HARRISBURG – State Rep. Jesse Topper (R-78) believes a bill he introduced that would allow nurse practitioners to bring their services to more “underserved areas” in Pennsylvania is “the right thing for the people of Pennsylvania, the right thing for health care across the state.”
Topper told the Pennsylvania Record that, through House Bill 100, “we’re trying to give nurse practitioners the ability to practice more independently” without collaborative agreements that he says “hinder the work of health care professionals.”
“In underserved areas, period, we’re having a shortage of family physicians and nurse practitioners have really been taking over that role,” Topper said. “We think there’s more work that they’d be able to do, were they allowed to practice more independently.”
In addition, Topper stressed that the bill’s sponsors are not asking the nurse practitioners to do anything they aren’t trained and educated to do.
“We’re not asking them to be doctors,” he said.
According to a Jan. 3 letter to Topper from the Federal Trade Commission, “You state HB 100 would eliminate the current requirement that advanced practice registered nurse-certified nurse practitioners have written collaborative agreements with physicians after the APRN-CNP has completed three years of practice under physician collaboration.”
Topper said this legislation has been successful in other states.
“Every study that has been done in 21 other states that adopted this legislation…has shown that patient safety, patient care has actually improved across the state,” he said.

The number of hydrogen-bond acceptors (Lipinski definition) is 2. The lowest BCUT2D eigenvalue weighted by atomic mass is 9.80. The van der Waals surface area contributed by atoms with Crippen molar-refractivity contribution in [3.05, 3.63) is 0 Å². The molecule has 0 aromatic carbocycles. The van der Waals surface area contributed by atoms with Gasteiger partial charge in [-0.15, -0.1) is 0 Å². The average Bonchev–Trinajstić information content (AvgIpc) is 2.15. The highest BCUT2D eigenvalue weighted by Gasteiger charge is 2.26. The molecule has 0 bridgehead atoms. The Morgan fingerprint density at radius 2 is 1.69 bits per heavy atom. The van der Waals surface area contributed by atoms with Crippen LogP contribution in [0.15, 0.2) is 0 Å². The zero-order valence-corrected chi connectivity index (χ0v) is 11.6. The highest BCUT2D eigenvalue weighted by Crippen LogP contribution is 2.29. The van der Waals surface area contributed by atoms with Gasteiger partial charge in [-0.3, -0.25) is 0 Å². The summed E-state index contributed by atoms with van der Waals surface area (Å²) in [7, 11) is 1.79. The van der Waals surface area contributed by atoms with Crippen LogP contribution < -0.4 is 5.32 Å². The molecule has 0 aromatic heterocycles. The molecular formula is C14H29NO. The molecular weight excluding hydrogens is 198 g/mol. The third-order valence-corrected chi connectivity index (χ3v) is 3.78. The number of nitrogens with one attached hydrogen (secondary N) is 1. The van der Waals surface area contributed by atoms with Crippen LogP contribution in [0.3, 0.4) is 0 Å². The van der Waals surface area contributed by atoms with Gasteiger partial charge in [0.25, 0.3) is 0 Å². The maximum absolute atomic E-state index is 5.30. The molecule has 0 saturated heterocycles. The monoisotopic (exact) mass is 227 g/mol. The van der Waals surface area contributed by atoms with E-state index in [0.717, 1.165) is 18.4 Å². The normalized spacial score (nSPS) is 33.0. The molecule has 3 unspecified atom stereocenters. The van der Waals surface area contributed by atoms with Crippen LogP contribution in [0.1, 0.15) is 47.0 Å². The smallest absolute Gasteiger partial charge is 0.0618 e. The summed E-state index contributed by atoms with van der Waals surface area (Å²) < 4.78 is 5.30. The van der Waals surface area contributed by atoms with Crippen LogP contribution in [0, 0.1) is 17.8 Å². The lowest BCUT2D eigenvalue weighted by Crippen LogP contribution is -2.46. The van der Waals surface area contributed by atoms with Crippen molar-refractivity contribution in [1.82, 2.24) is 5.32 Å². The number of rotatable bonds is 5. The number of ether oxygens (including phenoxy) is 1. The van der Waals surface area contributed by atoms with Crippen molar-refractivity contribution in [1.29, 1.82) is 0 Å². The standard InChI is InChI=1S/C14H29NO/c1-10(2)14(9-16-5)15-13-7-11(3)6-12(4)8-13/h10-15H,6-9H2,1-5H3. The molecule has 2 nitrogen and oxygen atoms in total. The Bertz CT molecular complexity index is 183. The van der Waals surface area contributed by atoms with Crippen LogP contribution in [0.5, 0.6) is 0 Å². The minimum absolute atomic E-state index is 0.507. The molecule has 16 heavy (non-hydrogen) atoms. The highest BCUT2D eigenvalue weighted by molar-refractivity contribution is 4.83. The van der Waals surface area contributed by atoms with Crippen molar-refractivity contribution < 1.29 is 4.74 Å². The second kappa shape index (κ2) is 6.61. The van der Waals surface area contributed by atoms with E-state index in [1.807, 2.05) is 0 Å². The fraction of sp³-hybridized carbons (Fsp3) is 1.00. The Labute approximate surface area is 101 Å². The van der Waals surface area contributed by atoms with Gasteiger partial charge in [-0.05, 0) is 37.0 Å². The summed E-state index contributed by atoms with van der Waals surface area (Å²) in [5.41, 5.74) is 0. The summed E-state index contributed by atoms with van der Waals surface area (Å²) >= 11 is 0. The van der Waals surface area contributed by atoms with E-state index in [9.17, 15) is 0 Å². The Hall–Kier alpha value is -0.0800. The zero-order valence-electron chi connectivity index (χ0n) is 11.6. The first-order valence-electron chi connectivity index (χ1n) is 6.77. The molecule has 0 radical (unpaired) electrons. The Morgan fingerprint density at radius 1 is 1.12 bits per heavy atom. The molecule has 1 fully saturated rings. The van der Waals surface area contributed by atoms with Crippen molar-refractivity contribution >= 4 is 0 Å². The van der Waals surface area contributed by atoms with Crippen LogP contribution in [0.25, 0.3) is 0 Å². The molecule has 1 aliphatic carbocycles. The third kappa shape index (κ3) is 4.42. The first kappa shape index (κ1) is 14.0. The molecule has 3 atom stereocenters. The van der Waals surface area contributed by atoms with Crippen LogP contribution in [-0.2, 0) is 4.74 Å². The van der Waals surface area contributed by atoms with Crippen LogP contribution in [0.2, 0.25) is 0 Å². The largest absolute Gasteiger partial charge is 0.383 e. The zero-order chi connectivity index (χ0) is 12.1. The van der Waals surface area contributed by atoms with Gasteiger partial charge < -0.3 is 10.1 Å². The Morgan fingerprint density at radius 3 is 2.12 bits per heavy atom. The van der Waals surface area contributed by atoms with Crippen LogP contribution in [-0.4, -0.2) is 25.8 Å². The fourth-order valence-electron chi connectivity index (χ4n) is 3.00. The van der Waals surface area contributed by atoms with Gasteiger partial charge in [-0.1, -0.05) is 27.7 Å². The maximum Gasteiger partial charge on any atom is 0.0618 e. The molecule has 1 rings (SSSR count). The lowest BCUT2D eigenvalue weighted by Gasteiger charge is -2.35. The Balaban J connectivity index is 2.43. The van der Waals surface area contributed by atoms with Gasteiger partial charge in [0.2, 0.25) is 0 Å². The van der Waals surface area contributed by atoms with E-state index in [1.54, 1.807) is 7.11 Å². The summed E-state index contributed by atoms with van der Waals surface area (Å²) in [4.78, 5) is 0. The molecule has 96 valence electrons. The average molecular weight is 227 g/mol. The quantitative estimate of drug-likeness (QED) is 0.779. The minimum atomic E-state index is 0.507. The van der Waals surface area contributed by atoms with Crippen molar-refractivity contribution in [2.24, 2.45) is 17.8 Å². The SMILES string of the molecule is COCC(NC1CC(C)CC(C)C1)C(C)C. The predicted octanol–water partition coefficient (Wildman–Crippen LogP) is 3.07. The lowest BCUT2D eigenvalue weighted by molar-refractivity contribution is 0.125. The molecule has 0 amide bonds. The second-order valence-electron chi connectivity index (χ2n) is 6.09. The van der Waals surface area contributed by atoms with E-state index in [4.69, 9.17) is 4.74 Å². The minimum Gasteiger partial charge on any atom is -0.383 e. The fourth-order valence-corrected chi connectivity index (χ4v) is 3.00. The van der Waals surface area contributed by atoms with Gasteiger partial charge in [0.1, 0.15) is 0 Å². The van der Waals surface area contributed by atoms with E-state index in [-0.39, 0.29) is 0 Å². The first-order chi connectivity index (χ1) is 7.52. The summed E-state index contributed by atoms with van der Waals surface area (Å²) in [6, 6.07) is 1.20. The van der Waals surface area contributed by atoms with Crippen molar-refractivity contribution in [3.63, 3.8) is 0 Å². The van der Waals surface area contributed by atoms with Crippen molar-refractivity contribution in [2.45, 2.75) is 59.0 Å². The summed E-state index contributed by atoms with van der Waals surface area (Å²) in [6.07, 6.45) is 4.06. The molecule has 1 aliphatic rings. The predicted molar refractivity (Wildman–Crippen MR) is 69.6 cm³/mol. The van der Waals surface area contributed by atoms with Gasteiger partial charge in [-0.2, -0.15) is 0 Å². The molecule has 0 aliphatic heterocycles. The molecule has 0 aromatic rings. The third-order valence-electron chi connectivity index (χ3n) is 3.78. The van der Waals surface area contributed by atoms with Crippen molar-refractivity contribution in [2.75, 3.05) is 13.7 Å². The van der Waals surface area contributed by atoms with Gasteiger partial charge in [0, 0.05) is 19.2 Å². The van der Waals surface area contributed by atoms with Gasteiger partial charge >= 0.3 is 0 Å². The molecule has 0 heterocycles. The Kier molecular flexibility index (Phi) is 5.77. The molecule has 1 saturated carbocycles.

The Senate version of the bill has already passed, according to Topper. The bill is now before the House Professional Licensure Committee. Topper said he hopes to see the bill moved out of that committee this year.
“I’ve given up the prognosticating business when it comes to the state legislature so I can’t give you an exact percentage, (but I’m going to) do my best to get it done this year,” Topper said.
The Pennsylvania Medical Society has expressed opposition, while several other groups - such as the Hospital Association, the Commonwealth Foundation, Americans for Prosperity and the AARP - support the legislation.
“(But) the doctors have some concerns,” Topper said. “I believe we’ve done what we can to alleviate a lot of those concerns. I think, in the end, it’s a little bit of a turf war, and sometimes those are difficult to get past.”
In a Jan. 4 statement, the FTC said its staff “(encourages) the Pennsylvania legislature to pass the legislation, which will spur competition to benefit consumers, and also promote economic opportunity for nurse practitioners.”